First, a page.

My Movie Memories
Our moving to Lake Street, next door to Ralph and Claire Green and their daughter Lois was a bonanza for both Lois and for me. Claire was a weaver at Florence Mill working the second shift, and Ralph was a livestock trader. Lois loved going to the movies, but even though she was 12 years old and Forest City was then a very safe place, her parents would not allow her to go to an evening movie unless someone went with her. When we moved next door, I became the perfect solution to her problem. Since I was 5 years old when we moved next door, I was admitted to the movies free. The regular 5 cents admission for children was not charged until the child became six years old. I could be her little chaperon when she wanted to see a movie, at no additional cost. In return, I got to see at least a couple of movies each week. There were two movie theaters in Forest City. They were the Romina and the Grace, which was the name given the old Pastime Theater after it was remodeled following a fire. Lois and I always went to the Romina, the newer of the two, because the newer movies were shown there. Most of the movies were in black and white then, but more and more were made in color a few years later. There were several different kinds of color, each a little different from the other. I recall that I liked Technicolor best, since it was brighter and more colorful than the others. Musicals were quite popular in the 1940’s.
Lois and I would stop beneath the large windows of the mill that opened onto the Depot Street side of the Florence Mill Building. Claire worked in the weave room just beyond those windows, and we had to check in with her both going to and coming from our movie outings. She knew about when to expect us, and would usually soon come and tilt out the big window to talk with us. If she did not come soon, Lois would throw small pieces of gravel against the window, or if it was summer and the windows were slightly open, would whistle loudly. I was totally awed by and envious of the loud piercing whistle Lois could produce.
When I became six years old in November, the dividing line between free and five cents admission passed right by without a nod of recognition from either Lois or me. I am not sure how long I was fraudulently five, but one evening the ticket lady asked how old I was, and I proudly announced that I was six years old, not realizing I was cutting off my constant source of free entertainment. My having to pay admission probably cost us our popcorn money that night. The Saturday Morning “Continueds” there was, of course, entirely separate from the evening movies, and would become Jerry’s and my favorite weekend activity a couple of years later.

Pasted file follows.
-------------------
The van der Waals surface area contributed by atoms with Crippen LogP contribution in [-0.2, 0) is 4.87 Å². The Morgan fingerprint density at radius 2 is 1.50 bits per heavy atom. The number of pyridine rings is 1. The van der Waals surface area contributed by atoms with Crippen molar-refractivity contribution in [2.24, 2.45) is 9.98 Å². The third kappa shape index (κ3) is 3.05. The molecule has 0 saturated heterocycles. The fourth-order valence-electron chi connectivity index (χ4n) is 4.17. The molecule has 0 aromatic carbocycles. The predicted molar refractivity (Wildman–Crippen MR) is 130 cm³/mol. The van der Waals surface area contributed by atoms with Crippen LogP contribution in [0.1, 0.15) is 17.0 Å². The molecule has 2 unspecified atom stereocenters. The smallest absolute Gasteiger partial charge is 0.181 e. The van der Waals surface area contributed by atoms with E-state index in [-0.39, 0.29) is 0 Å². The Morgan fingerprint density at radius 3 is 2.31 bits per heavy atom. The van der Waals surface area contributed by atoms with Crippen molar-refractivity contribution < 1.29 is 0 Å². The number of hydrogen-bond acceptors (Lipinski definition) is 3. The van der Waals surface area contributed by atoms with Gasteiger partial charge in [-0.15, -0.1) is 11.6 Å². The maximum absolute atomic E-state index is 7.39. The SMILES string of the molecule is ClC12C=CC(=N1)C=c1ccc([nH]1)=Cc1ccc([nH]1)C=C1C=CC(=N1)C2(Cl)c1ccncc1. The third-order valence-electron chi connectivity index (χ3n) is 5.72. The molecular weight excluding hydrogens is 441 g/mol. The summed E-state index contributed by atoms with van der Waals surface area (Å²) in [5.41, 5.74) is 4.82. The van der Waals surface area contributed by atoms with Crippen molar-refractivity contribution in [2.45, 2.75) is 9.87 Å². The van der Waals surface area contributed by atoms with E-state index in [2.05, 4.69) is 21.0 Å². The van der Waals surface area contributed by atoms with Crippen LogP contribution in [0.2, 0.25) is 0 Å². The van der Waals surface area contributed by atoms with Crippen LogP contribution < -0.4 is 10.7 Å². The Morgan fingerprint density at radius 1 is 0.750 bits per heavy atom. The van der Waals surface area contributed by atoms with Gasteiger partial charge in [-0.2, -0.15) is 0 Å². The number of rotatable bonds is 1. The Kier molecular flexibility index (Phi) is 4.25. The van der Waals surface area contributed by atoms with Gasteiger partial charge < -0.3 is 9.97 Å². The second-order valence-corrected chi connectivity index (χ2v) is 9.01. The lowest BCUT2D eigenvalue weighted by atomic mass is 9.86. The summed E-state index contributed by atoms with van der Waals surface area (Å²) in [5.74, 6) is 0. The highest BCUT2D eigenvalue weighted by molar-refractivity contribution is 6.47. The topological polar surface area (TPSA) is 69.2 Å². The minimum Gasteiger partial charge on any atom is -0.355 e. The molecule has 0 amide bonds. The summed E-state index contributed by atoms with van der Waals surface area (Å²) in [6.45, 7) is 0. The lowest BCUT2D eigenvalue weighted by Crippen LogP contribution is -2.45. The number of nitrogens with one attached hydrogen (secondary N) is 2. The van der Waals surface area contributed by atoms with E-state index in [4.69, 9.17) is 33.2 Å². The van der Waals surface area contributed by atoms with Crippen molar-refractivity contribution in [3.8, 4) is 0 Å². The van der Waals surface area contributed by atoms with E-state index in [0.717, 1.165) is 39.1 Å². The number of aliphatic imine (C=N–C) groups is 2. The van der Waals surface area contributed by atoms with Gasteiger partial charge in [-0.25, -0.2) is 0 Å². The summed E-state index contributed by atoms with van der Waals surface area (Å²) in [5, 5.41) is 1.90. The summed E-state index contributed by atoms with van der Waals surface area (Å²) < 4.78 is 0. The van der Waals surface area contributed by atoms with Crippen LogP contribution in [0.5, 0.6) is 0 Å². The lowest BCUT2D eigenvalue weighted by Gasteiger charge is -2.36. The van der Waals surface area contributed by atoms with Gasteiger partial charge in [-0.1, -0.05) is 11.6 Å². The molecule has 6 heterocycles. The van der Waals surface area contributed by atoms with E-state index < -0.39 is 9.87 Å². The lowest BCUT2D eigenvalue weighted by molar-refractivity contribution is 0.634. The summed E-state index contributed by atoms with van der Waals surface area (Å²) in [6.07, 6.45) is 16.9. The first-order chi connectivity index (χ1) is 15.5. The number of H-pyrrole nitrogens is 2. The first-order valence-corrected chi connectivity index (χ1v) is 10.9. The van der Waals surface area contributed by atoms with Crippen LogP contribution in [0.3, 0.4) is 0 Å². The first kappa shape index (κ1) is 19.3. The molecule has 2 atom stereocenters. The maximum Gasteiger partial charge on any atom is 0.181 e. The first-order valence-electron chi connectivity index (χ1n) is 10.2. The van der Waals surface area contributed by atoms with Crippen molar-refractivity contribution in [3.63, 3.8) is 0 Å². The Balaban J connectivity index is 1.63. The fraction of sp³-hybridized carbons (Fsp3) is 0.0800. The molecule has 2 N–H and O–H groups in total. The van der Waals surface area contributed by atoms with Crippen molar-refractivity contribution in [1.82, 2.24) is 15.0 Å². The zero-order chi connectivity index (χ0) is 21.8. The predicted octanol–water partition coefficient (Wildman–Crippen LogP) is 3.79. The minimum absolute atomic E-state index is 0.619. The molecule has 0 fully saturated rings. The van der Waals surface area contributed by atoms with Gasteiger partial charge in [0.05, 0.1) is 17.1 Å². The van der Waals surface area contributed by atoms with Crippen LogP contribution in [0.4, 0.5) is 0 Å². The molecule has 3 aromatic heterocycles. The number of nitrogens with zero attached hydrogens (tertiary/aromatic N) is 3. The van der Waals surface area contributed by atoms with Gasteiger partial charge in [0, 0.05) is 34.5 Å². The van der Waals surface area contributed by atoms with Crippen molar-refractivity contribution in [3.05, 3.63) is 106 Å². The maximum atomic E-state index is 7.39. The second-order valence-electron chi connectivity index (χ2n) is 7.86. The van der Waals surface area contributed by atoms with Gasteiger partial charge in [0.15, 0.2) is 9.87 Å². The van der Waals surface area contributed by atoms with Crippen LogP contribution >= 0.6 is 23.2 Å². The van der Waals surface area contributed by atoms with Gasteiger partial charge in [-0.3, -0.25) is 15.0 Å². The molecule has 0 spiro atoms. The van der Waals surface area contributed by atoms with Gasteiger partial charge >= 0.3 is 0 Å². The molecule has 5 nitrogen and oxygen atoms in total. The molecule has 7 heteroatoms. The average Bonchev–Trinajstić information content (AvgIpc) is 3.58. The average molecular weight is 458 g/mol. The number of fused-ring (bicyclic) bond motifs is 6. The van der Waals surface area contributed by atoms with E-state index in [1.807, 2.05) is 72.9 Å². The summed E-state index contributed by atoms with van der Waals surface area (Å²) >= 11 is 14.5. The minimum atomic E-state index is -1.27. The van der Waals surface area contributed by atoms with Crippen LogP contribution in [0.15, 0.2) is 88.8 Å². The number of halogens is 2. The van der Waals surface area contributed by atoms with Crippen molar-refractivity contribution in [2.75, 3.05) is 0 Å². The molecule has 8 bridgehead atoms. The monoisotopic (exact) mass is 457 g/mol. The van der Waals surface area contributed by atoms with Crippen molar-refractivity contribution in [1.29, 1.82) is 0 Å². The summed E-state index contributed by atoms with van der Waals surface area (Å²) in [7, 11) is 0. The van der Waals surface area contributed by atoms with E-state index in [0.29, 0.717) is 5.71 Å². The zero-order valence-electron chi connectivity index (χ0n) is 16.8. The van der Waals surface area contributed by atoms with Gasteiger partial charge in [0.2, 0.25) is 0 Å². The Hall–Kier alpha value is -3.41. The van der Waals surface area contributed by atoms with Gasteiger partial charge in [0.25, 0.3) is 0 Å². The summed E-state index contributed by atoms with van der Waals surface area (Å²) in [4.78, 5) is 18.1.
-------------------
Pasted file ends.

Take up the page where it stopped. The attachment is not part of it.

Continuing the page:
Saturday Morning Serial Movies – “Continueds”
The Saturday “cliff-hanger” serial movies that we called “Continueds” were not to be missed under any circumstances. They left you right at the most exciting moment, not sure your hero could survive the tight spot into which the villain had placed him or her. Missing even one episode was impossible to imagine.
Mama and Daddy did their shopping on Saturday mornings, and would buy our weekly supply of groceries at Horn’s, on the corner a couple of doors down from the Romina Theater. Daddy would take us to the theater and buy our tickets, go in with us to get us settled in our seats, and then go to help Mama shop. He knew we wouldn’t stir as long as the movie screen was filled with images. We always looked forward to Saturday mornings and it was convenient for Mama and Daddy in keeping us out of the way while they shopped. Many times when Daddy came for us, their shopping finished, we were so engrossed in the movie that we begged to stay a little longer, even though we had already seen everything through once. Many of the children would spend the day there, sitting through several showings of the movies, but Mama and Daddy would never allow us to do this.